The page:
Teeth are naturally grown, long lasting cutting and grinding tools. Whenever we chew or bite, and without thinking about it, teeth are typically exposed to high mechanical stresses, and usually, they work perfectly, without failure. It is well known that teeth are stiff and hard, and many teeth made by living creatures contain minerals, often calcium-based ones. Mineral, typically in the form of crystals, is thought to be indispensable for tooth-hardening and durability. Importantly, even animals that are not related to mammals, such sea urchins make use of calcium for building the teeth, whereas other creatures, such as chitons, use iron oxide mineral for reinforcement.
In a recent paper published in Advanced Materials, Damien Faivre and colleagues in Max-Planck Institute of Colloids and Interfaces, Germany, show that the giant keyhole limpet, a mollusk which is found on the rocky coast of California, utilizes an alternative strategy for building its teeth. This strategy, amazingly, does not exploit any mineral but is solely based on cunningly combining organic molecules. These teeth are composed of proteins and chitin fibers, and appear to reach mechanical properties similar to what is observed in human teeth. These mechanical properties are reached thanks to a very particular design, which relies on a combination of defined arrangements of fiber orientations coupled with protein folding as shown by several high-resolution materials analysis characterization techniques.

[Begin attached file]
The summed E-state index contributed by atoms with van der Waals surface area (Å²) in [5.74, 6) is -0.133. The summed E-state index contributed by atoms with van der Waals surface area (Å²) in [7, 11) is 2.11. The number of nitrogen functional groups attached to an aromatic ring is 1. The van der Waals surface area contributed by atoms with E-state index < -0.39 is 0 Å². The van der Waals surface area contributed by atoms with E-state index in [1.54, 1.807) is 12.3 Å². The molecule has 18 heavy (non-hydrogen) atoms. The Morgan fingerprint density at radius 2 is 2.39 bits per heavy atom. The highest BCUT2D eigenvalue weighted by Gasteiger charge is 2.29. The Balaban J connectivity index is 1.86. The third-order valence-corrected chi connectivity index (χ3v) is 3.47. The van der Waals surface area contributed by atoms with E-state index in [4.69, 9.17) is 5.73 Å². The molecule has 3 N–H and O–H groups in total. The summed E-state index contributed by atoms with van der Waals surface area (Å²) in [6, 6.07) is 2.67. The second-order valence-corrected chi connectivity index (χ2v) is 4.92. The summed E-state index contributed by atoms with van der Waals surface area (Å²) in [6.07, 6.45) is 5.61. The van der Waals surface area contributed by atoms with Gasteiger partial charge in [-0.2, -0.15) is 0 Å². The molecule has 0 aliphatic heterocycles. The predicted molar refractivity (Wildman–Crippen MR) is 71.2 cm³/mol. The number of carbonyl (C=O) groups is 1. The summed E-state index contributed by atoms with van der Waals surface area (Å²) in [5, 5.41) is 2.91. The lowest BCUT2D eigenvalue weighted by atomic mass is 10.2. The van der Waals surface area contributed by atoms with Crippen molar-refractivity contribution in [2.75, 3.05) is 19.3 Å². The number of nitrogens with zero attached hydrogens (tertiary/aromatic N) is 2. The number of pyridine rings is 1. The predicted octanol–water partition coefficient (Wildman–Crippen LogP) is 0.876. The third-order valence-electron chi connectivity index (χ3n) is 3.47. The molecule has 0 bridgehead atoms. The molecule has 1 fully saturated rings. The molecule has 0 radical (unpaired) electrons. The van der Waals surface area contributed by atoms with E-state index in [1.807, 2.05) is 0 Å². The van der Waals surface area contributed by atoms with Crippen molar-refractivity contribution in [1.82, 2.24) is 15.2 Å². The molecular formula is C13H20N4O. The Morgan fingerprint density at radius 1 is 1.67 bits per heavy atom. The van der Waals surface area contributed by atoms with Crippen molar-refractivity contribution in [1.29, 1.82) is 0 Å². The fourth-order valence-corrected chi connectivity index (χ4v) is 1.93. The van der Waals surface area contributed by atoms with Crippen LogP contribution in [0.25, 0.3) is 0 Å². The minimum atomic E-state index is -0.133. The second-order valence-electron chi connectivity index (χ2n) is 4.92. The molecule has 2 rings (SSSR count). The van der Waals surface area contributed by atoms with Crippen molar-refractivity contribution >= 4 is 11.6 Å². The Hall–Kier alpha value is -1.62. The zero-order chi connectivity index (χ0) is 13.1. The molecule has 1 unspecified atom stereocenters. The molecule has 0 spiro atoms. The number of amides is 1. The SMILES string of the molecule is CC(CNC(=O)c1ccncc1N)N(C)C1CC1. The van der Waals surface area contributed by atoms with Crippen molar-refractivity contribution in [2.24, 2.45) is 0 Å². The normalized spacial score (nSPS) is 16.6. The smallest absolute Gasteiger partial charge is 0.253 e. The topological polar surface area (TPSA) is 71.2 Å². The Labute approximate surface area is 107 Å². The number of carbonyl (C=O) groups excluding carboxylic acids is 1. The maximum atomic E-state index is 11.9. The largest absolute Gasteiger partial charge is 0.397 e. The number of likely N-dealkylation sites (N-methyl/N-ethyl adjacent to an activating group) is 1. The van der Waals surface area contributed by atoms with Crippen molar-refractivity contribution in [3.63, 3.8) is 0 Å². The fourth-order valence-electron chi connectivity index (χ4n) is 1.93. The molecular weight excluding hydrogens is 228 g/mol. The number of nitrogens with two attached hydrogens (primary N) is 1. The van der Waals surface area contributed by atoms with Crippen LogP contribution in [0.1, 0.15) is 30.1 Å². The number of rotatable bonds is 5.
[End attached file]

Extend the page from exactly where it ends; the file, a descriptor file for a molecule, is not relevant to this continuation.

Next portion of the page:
The design of these very particular limpet teeth could serve as an inspiration for the development of new, environmentally-friendly hard materials that are mineral-free. So far, tooth implants mostly rely on materials processed at high temperatures. These results reveal a sub-millimeter sized unique biodegradable engineering masterpiece that grows in the sea, which, if mimicked correctly could lead to new developments to be used for different construction needs.
Kindly contributed by the Authors.